1. Improvement in Fat Measures: Dyslipidemia refers to an abnormal amount of fat in the blood and is considered an independent risk factor for the development of diabetes. Research conducted in rats suggests that GHRP-6 may have the capacity to correct dyslipidemia, particularly in the context of insulin resistance, which is an early step in the development of diabetes. GHRP-6 has been shown to lower blood sugar levels and reduce insulin resistance. This effect on lipid profiles may offer an alternative to traditional lipid-lowering medications for individuals with severe dyslipidemia.

  2. Protection of Muscle: Hexarelin, specifically GHRP-6, has demonstrated the ability to protect muscle tissues. Studies conducted in rat models of cachexia, which is characterized by extreme weight loss due to illness or chemotherapy, have shown that GHRP-6 can protect muscle cells by regulating calcium flow and mitigating mitochondrial dysfunction.

    • Mitochondrial Protection: Mitochondria are the cellular structures responsible for generating energy. Proper mitochondrial function is crucial for cell survival and overall health. Research indicates that GHRP-6 helps maintain mitochondrial function, which can be disrupted during conditions like cachexia and chemotherapy. This protective effect on mitochondria helps cells continue to produce the energy needed for normal functioning.

    • Calcium Regulation: Chemotherapy treatments can disrupt calcium regulation in muscle cells, leading to muscle wasting. GHRP-6 has been shown in rat studies to offset these alterations in calcium regulation induced by chemotherapy. This suggests that GHRP-6 may help preserve muscle mass and prevent muscle loss in individuals undergoing chemotherapy or experiencing conditions like cachexia.

Hexarelin Heavily Researched

Research into peptides like hexarelin has provided valuable insights into the complex processes underlying heart disease, heart failure, and related cardiovascular conditions. These studies have not only improved our understanding of cardiac function but have also opened up new avenues for potential treatments, particularly in addressing challenges such as cardiac remodeling.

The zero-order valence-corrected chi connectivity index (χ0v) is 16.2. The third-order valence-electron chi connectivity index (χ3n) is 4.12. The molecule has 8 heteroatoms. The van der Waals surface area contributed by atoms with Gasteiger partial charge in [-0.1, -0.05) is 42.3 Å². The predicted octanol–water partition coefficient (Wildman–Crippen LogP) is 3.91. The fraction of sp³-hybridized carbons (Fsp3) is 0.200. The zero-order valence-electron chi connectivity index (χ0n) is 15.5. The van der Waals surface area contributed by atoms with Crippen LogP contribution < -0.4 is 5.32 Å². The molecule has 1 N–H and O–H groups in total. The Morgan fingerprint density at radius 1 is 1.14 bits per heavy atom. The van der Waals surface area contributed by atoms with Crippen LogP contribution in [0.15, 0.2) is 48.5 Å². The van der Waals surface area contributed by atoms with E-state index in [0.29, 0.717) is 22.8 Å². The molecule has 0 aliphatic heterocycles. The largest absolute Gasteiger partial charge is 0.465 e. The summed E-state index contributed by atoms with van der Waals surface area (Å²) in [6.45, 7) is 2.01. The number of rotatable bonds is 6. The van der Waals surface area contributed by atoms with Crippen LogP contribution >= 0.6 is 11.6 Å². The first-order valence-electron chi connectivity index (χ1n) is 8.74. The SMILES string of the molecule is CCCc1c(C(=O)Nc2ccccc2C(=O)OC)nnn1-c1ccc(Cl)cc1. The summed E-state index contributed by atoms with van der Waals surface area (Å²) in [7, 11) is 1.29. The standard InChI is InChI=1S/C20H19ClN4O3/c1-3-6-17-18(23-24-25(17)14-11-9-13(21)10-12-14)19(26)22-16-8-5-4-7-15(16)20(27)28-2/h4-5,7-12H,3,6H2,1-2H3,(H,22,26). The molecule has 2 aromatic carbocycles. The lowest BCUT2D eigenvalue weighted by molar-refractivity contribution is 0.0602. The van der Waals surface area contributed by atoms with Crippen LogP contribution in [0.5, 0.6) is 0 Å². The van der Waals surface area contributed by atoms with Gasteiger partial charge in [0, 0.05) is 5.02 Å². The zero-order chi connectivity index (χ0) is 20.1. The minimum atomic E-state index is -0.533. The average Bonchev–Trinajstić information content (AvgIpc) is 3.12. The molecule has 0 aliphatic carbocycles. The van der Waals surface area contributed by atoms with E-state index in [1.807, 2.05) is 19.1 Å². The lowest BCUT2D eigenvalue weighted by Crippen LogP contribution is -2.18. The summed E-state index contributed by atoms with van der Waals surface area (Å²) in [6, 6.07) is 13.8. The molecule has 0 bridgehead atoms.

It’s important to note that while these findings are promising in animal studies, the use of hexarelin or similar peptides in humans is still a subject of ongoing research and development. The safety and efficacy of these peptides in human applications need further investigation before they can be considered for clinical use.

Researchers and scientists are actively working to explore the therapeutic potential of peptides like hexarelin in the context of heart disease, with the ultimate goal of developing new treatments that can improve heart health and reduce the burden of cardiovascular diseases, which remain a leading cause of death in developed nations.

As mentioned, hexarelin for sale at Peptide Sciences is intended for educational and scientific research purposes only and should not be used for human consumption. It is essential for individuals to adhere to ethical and regulatory guidelines when working with peptides in research settings.

Article Author

The above literature was researched, edited and organized by Dr. Logan, M.D. Dr. Logan holds a doctorate degree from Case Western Reserve University School of Medicine and a B.S. in molecular biology.


The product information featured on this website pertains exclusively to in-vitro studies. In-vitro studies, also known as ‘in glass’ studies, are conducted outside of living organisms. It’s important to emphasize that these products do not constitute medicines or drugs and have not received FDA approval for the prevention, treatment, or cure of any medical conditions, ailments, or diseases. It is crucial to note that the introduction of these products into the bodies of humans or animals is strictly prohibited by law.